It’s early in the evening and there’s a knock on the door. You answer and are greeted by an official-looking man who claims he needs to see your utility bill to confirm you’re getting your energy rebate.

 

Do you let him in?

 

While he may be legitimate, he may also be using deception to sell you something you don’t want. Here are some suggestions for finding out:

• Ask for a business card. Then, check if it has an address, phone number and website. If the salesperson refuses or just shows you his ID card (which anyone can fake), that’s a red flag.

• Ask for the name of his employer. Sometimes salespeople will say they “represent the phone company”. That doesn’t mean they actually work for it.

• Ask if you can call his company to confirm details before buying. If he refuses, or says the office is closed, shut the door.

• Ask if you can consider the offer and call the office the next day to place your order.

• If you’re really suspicious, ask him to come back later. Then, call the non-emergency police number. Police are aware of common scams in the area.

 

Most importantly, use your common sense. Door-to-door salespeople can be pretty persuasive, but if something doesn’t seem right to you, trust your gut. Say, “No thanks.”

 

Of course, if everything checks out with the salesperson, and the offer is a good one, consider taking advantage of it.

 

Thanks,

 

AA

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No matter how much you love your current property, you may be dreaming of the day you can buy up into a better home in a better neighbourhood. Is that day today, or, is it a few years down the road?Here’s a quick way to make that assessment.

 

First, make a list of all the practical reasons why it might be time to move up. Those reasons might include features such as: more bedrooms, proximity to work and school, a larger backyard with trees, nearby parks and walking paths and better access to things you enjoy like theatre.

 

Next, make a list of the emotional reasons for making such a move. Those reasons might include memorable get-togethers with friends on a more spacious deck, an easier and less stressful commute to work, more family time with the kids and enjoyable Saturday golf at a nearby course.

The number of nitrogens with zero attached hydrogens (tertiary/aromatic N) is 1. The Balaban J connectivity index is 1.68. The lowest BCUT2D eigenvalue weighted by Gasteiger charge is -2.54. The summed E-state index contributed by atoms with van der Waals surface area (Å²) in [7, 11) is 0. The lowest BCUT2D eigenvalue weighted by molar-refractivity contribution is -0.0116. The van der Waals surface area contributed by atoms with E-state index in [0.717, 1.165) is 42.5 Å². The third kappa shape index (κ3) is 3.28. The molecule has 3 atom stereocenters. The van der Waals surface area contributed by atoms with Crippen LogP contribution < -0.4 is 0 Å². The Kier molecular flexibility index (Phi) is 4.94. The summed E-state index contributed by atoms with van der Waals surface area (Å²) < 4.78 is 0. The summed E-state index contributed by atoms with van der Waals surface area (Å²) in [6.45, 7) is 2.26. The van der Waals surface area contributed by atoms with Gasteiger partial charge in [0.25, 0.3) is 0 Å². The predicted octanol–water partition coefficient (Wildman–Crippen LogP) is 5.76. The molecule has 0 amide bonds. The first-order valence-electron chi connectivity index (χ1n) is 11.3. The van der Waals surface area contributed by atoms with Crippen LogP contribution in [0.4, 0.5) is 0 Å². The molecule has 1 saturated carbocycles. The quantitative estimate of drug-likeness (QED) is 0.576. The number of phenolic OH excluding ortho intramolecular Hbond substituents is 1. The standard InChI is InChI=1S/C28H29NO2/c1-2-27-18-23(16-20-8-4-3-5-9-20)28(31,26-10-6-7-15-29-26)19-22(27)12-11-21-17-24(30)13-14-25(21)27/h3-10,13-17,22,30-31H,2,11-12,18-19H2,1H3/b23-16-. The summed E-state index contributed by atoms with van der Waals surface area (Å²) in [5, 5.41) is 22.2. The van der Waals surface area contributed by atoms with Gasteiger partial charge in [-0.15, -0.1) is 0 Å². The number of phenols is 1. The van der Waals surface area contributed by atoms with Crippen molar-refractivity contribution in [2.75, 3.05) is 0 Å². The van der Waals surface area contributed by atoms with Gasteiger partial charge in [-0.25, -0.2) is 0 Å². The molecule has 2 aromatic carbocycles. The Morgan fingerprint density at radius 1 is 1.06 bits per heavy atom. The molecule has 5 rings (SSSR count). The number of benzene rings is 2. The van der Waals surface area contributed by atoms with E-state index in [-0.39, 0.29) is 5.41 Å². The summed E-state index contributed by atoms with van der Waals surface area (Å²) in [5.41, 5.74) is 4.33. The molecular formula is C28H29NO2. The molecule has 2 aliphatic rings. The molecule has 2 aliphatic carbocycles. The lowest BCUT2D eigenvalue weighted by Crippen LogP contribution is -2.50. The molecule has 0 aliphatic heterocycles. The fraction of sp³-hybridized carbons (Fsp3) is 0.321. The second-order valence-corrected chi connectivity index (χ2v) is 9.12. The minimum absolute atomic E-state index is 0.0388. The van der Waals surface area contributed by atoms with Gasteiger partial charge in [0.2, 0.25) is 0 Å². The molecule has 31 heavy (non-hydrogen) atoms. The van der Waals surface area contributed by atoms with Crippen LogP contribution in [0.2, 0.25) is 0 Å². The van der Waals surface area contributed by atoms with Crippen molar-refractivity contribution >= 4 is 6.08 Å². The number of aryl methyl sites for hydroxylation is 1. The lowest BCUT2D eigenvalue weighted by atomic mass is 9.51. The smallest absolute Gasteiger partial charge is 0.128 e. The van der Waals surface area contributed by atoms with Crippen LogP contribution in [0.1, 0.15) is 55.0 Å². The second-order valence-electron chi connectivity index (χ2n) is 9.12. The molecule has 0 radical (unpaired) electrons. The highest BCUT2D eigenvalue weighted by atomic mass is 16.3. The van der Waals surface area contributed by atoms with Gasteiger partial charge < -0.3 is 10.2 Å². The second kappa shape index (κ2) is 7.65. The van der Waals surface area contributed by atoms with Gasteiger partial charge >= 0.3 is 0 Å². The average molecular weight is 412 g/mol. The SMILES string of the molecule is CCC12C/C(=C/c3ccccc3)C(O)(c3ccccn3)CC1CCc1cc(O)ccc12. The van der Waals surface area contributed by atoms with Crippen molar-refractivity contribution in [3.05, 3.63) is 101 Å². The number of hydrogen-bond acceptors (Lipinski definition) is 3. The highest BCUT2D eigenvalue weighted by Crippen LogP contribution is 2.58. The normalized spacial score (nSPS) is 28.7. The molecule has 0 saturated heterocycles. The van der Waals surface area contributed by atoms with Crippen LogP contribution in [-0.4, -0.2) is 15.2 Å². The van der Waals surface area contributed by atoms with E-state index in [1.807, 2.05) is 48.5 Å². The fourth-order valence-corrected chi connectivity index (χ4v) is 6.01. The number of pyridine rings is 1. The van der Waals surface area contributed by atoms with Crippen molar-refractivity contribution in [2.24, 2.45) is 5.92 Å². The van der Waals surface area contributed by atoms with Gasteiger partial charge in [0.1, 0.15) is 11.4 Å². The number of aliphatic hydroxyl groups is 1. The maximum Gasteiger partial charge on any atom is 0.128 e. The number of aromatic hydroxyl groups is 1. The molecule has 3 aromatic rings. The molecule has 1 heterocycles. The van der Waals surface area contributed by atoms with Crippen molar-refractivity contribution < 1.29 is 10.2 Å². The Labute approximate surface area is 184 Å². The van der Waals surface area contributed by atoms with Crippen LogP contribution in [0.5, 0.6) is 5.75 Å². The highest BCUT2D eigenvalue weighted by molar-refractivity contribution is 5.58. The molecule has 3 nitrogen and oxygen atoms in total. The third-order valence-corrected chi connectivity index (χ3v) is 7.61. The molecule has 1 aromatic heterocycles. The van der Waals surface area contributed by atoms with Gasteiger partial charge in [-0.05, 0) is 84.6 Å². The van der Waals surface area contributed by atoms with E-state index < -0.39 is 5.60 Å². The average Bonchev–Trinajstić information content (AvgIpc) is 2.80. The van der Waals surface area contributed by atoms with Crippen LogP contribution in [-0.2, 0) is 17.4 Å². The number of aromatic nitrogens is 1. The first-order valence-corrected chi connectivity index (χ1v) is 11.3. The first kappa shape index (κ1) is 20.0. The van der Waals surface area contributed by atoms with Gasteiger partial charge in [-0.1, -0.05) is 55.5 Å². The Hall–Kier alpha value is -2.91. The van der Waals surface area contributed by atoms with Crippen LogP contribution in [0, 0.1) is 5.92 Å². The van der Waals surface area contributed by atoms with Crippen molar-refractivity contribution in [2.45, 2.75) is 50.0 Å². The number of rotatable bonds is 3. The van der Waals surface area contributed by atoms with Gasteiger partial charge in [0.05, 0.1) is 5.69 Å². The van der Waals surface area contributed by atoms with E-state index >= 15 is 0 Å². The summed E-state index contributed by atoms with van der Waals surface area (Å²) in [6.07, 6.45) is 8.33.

Finally, take a financial snapshot to determine if you can afford to move up. You’ll need to get a good idea of what your current property will sell for in today’s market, average price of homes in your desired neighbourhood, and how much mortgage you’ll need. Once you have all that down on paper, you’ll have a clear picture of your readiness.

 

If the practical and emotional reasons for buying up are compelling, and you can afford to make the move, then you have your answer. The time is now!

 

By the way, if you need help in making this determination – especially figuring out what your home will likely sell for, call today 604-992-1010.

 

Thanks,

 

AA

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Sales increase slightly as inventory hits 10-year low for the month of October


SURREY, BC – The Fraser Valley real estate market remained active through October, with sales breaking slightly higher than the 10-year historical average for the month.


The Fraser Valley Real Estate Board processed 1,463 sales of all property types on its Multiple Listing Service® (MLS®) in October, a decrease of 17.4 per cent compared to the 1,772 sales in October of last year, and a 12.1 per cent increase compared to the 1,305 sales in September 2016.


Of the 1,463 sales processed last month, 389 were townhouses and 400 were apartments, representing a significant portion of October’s market activity. Townhome transactions increased 10.2 per cent when compared to last year, and apartment sales reached even higher levels seeing a 56.3 per cent gain.


“Sales activity was healthy in October, especially in the townhome and apartment categories. With prices beginning to level-off, it appears that buyers are becoming more motivated to explore the Valley’s available inventory,” said Charles Wiebe, Board President.


Last month the total active inventory for the Fraser Valley was 6,035 listings, the lowest level seen for an October in ten years. Active inventory decreased by 6 per cent month-over-month, and decreased 7.7 per cent when compared to October 2015.


The Board received 2,197 new listings in October, an 18.9 per cent decrease from September 2016, and a 1.9 per cent increase compared to October 2015’s 2,155 new listings.

“It seems that there’s no bad time to sell a home in 2016 as demand for Fraser Valley real estate remains strong. Talk to your REALTOR® if you’re looking to make a move before the end of the year, and they can get you where you need to be.”


For the Fraser Valley region, the average number of days to sell a single family detached home in October 2016 was 31 days, compared to 36 days in October 2015.


The MLS® HPI benchmark price of a Fraser Valley single family detached home in October was $872,100, an increase of 34.3 per cent compared to October 2015 when it was $649,200.


The benchmark price of Fraser Valley townhomes in October was $421,300, an increase of 34.3 per cent compared to October 2015’s benchmark price of $313,700. The benchmark price for an apartment in the Fraser Valley increased 25.2 per cent year-over-year, from $203,100 in October 2015 to $254,300 in October of this year.


Full package:

http://www.fvreb.bc.ca/statistics/Package201610.pdf

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